To compare art and pop music is strange and a bit silly; I get asked that a lot, as do many artists who are musicians, and vice versa. But I guess art offers a slow burn; enabling you to contemplate a body of work, to build something. Music, when it’s released, is up and down and over in a few days. On the internet things are reviewed daily, unlike most art exhibitions. By tomorrow, whatever you produced will be replaced by a new thing and the only way to sustain a music career is to perform, to play live over and over again, which you don’t do in an art context. Pop music also works in favour of youth, as it should.
Wes Hill: What I meant to suggest in my last question was that there still seems to be a critical divide between art and popular culture. Sure, there are pop cultural crossovers (Miley Cyrus, Kanye West, Pharrell, James Franco, etcetera) but I haven’t seen much writing that seriously addresses such practices. When I first encountered your work it seemed to be situated in terms of a trajectory of early-2000s Australian art that was post-critical — affirmative rather than oppositional/analytical. I’m wondering about your relationship to art criticism and the broader art-historical placement of your work. You don’t think there is a tendency to over-theorise contemporary art?
Darren Sylvester: Yes, that’s interesting because I see in Australia, especially Melbourne, a great love of theory — artist talks, philosophy talks, publications and people doing PhDs with lots of words and references. I’ve always wished for my work to be simple, and I still do. I find much theory speaks of exclusion. If you don’t have a certain amount of education you can’t be involved. Personally, I’m not smart enough to talk about theory in the way that it’s usually presented, and I don’t think this should be an artist’s responsibility either.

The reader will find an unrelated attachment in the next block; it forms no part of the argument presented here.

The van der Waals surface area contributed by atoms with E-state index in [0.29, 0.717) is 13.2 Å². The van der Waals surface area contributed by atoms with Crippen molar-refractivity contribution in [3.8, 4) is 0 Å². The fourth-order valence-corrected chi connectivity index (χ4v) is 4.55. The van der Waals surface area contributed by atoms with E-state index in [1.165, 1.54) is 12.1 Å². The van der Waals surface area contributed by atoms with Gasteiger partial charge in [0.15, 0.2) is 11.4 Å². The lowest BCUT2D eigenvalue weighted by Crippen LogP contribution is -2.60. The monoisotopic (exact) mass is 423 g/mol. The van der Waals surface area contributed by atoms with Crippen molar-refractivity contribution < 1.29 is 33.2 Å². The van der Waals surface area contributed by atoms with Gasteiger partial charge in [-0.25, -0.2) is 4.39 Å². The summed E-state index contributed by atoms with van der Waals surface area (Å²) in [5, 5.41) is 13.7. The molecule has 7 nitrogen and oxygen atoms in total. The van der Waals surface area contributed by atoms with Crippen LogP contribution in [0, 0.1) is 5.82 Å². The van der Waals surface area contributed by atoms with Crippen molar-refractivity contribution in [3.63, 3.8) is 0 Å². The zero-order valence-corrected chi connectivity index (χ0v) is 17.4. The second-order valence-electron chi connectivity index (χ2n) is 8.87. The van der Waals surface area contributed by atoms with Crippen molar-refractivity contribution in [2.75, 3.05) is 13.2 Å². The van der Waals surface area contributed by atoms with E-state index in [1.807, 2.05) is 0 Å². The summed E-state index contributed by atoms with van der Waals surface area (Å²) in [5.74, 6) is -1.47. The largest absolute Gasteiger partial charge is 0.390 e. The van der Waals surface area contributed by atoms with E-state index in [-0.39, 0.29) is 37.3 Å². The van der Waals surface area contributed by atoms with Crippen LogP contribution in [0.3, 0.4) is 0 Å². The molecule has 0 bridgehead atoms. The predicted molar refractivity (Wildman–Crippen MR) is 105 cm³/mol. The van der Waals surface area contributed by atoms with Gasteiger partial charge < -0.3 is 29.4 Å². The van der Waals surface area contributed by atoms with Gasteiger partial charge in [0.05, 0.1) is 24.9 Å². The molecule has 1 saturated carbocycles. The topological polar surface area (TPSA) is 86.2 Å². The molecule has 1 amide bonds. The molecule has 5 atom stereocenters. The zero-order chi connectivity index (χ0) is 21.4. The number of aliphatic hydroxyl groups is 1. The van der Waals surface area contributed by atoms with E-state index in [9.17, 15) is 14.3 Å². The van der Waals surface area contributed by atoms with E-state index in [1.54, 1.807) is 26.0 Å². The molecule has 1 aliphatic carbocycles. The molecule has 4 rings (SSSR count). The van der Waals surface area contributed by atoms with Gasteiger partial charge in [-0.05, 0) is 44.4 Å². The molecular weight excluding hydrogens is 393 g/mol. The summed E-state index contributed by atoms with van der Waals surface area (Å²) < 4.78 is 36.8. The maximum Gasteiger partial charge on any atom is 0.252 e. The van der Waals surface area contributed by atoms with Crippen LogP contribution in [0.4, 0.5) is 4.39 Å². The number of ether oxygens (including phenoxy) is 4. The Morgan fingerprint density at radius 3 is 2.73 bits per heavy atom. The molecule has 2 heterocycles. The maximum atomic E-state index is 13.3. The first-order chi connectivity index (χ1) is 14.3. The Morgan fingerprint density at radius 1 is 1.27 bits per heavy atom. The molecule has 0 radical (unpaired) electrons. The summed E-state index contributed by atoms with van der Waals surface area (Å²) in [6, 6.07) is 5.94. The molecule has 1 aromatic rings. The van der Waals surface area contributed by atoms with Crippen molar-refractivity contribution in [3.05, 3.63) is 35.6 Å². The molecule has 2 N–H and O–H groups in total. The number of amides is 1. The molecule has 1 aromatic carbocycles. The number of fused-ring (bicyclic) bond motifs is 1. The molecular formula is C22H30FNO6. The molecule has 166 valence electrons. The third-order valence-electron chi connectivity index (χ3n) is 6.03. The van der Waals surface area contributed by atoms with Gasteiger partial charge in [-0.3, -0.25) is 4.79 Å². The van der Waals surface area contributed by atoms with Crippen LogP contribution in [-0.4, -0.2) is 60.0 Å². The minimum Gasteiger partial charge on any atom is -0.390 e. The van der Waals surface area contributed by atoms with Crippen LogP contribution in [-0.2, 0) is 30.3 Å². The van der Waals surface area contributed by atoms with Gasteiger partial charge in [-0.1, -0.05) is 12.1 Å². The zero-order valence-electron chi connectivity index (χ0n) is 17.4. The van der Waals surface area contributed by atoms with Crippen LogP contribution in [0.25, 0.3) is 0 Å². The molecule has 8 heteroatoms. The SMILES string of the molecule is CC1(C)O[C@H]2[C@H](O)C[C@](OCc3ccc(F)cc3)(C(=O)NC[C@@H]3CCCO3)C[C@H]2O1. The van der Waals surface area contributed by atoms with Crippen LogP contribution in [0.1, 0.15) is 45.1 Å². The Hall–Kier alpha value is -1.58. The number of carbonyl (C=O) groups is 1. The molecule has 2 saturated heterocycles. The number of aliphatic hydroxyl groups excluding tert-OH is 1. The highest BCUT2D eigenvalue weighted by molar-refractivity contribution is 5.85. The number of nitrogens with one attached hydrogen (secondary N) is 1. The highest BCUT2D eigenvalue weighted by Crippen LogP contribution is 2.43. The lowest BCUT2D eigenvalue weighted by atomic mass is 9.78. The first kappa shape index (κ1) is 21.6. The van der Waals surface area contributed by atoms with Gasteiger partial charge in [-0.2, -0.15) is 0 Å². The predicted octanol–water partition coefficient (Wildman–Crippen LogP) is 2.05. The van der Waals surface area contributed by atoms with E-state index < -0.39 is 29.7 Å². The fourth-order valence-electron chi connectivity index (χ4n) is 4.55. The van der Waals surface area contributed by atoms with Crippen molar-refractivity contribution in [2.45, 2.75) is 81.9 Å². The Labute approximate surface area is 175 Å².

You’re right that the pop star aspect creeping into contemporary art doesn’t see much in the way of critical theory. I agree with you when you say that my work comes from a post-critical position. Under the surface of my practice there are, I think, many ideas, as I spend so much time on works and creation, but in the end the work is not so much an empty canvas to project another’s ideas onto. They’re my ideas, and that doesn’t help a theorist much.
Wes Hill: This might seem like a question from left-field, but, following on from your suggestion that good artists don’t necessarily need to have a good understanding of history or theory (Warhol being the most obvious example), what is your perspective on practice-based-research? How did you navigate this when undertaking a Master of Fine Arts (MFA) at Monash University? Did you find that analysing your own practice destroyed some of its mystery?
Darren Sylvester: Honestly, I found that difficult. My supervisor would point me towards certain people and texts and I soon found that what I was doing obviously had been written about before with much smarter language. And, yes, it felt like all my personal investigations and the mystery I was discovering was falling away. So in the end I didn’t go down that path. My MFA project became a personal, anecdotal history of where my work had come from and how it was changing as I grew older. During this time I could also see that by reading and theorising one could create an art practice based on research, text and justification alone, which seems a really boring way to do it.
Wes Hill: When thinking about your re-creation of the Carpenters’ Los Angeles garden, I Was the Last in the Carpenters Garden (2008), it occurred to me that your photographic practice similarly emphasises re-creation. Even if it is an original mise-en-scène that you have captured, your photographs often resemble secondary images based on originals. Maybe this is because, as you mentioned earlier, you try to stay true to your original ideas, concerned with emulating the idea-scene in your mind. Can you speak a bit about this aspect of ‘modelling’ in your work?